Archive for April, 2011
Reading time: 1 – 2 minutes
This book is *awesome*! Why? The author takes a short story, “The Library of Babel,” by Jorge Luis Borges and analyzes it along many different mathematical dimensions. The results are stimulating and accessible to non-mathematicians. The story is about a library, which is composed of:
An indefinite number of … hexagonal galleries. In the center of each gallery is a ventilation shaft, bounded by a low railing. … Twenty bookshelves … line four of the hexagon’s six sides… One of the hexagon’s free sides opens onto a narrow sort of vestibule, which in turn opens to another gallery, identical to the first — identical in fact to all.
What’s the implication of this? The author, William Goldbloom Bloch, takes us through combinatorics, information theory, real analysis, topology and cosmology (a tough chapter), geometry and graph theory, and more combinatorics. He explains things in an easy to understand way, and then if you want more, has “Math Aftermath” sections that get more in depth.
In the end, he gives a long list of suggested readings. I have started a list here http://amzn.com/w/236UZ2PNNR3W2. What math books do you all suggest?
Reading time: 3 – 5 minutes
I’ve been living in Bangalore since October. First training at ThoughtWorks University (TWU), now working for a UK client. The people and work has been amazing. Best of all is what we have done with Sukrupa.
Six years ago next month I was in Bangalore, volunteering with the non profit Sukrupa, a slum school founded by the amazing Krupathala Martin Dass.  And in January this year ThoughtWorks began working for the school in rebuilding their website and launching a student records project. I’m very proud for ThoughtWorks for investing with many dozen people to work on this, and for the honor to enable such a wonderful, high impact activity. This is part of the culture here. What a great place.
Below is a write up from TWU XX, which completed in February, and compiled by my colleague Pallavi from Australia.
TWU XX project for Sukrupa went live Feb 17 – Release 1 consisted of a redesign of the Sukrupa website www.sukrupa.org and a Student Record System.
Who is Sukrupa?
Sukrupa is a Bangalore-based NGO that works to transform the lives of children from the slums and integrate them into mainstream society. Heard enough and want to help? You can donate or explore volunteer opportunities at Sukrupa.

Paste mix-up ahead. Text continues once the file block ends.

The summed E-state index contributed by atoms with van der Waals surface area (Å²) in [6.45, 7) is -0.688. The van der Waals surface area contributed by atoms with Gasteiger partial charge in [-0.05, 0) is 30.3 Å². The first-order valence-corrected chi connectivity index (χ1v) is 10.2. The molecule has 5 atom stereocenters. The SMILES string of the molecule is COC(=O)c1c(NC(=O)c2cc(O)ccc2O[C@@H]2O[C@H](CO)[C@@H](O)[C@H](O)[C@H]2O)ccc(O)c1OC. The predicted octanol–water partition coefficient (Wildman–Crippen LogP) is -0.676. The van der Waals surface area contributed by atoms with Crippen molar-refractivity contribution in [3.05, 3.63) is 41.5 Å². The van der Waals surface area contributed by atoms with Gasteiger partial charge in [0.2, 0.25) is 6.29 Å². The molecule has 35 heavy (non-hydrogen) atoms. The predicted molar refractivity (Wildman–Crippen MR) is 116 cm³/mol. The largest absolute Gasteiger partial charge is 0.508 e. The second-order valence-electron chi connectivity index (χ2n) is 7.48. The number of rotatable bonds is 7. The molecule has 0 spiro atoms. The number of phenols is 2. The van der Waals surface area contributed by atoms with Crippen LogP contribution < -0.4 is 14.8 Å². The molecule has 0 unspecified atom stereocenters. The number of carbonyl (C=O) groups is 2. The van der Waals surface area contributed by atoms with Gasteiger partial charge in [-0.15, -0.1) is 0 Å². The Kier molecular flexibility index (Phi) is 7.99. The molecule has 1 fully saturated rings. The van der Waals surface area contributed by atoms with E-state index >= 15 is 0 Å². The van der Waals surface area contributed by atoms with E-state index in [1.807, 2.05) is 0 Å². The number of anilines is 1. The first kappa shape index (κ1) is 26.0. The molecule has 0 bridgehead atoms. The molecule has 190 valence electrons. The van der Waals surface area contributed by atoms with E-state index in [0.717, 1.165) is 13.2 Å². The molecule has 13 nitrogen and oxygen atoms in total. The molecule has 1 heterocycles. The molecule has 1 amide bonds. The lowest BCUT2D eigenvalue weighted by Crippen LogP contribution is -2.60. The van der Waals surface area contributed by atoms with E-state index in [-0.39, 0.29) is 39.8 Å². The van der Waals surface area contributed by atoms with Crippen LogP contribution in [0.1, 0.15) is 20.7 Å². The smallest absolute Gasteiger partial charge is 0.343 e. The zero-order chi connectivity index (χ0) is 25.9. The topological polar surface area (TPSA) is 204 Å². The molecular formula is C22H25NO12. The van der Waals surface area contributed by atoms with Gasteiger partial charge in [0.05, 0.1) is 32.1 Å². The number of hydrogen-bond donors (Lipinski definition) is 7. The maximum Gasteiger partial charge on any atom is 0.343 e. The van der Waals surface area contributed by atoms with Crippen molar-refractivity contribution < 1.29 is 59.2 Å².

What did TWU-XX do?
- We met the most amazingly talented children, who made us realize that every child deserves an opportunity to shine no matter where they come from.
- We revamped and rebranded www.sukrupa.org to showcase the great work done by Sukrupa.
- We enabled online donations and are looking for ThoughtWorkers to QA our online donation widget. Any volunteers? ;-)
- We created an offline donations guide that offers the donor a variety of options to maximize donation.
- We produced an events summary to help track the many events hosted by Sukrupa (events are an avenue to showcase the talents of the children, and also to increase visibility with sponsors/donors).
- We are proud to say that we successfully delivered software in a one-click-deploy environment!
- We got completely upstaged by the Sukrupa children in ‘TWU’s Got Talent (or not!)’, witnessed by Roy, Trevor, Dan and Dave. Stay tuned for embarrassing videos and pictures.
- Sukrupa needs your help! Please donate and/or volunteer!
- This project with Sukrupa will continue with future TWU batches.
- ThoughtWorks’ involvement with Sukrupa is set to grow, with Rohit exploring other opportunities for us to help – Thank you Rohit.
- TWU XX has been an incredibly rewarding experience. Not only did it prepare us to be consultants but it also enabled us to carry forward ThoughtWorks values in our very first project.
- A big thank you to our trainers and clients for their endless patience.
- Thank you to the Bangalore office for hosting us and particularly the Admin Team.
My backstory on Sukrupa
 Back in 2005, a friend and I were on a five week project to have an art camp with several non profits in India. We attempted to film a documentary and capture children’s answer to “what do I want to be when I grow up.” We met with many non profits and schools in Chennai and Bangalore. You can read the old blog here, ArtView India. Sukrupa was one the organization that left a deep impact on me and I returned in 2007, as well as have worked with Krupa from the US in grant writing and publicity. I’ve been directly involved since 2010, connecting her with ThoughtWorks.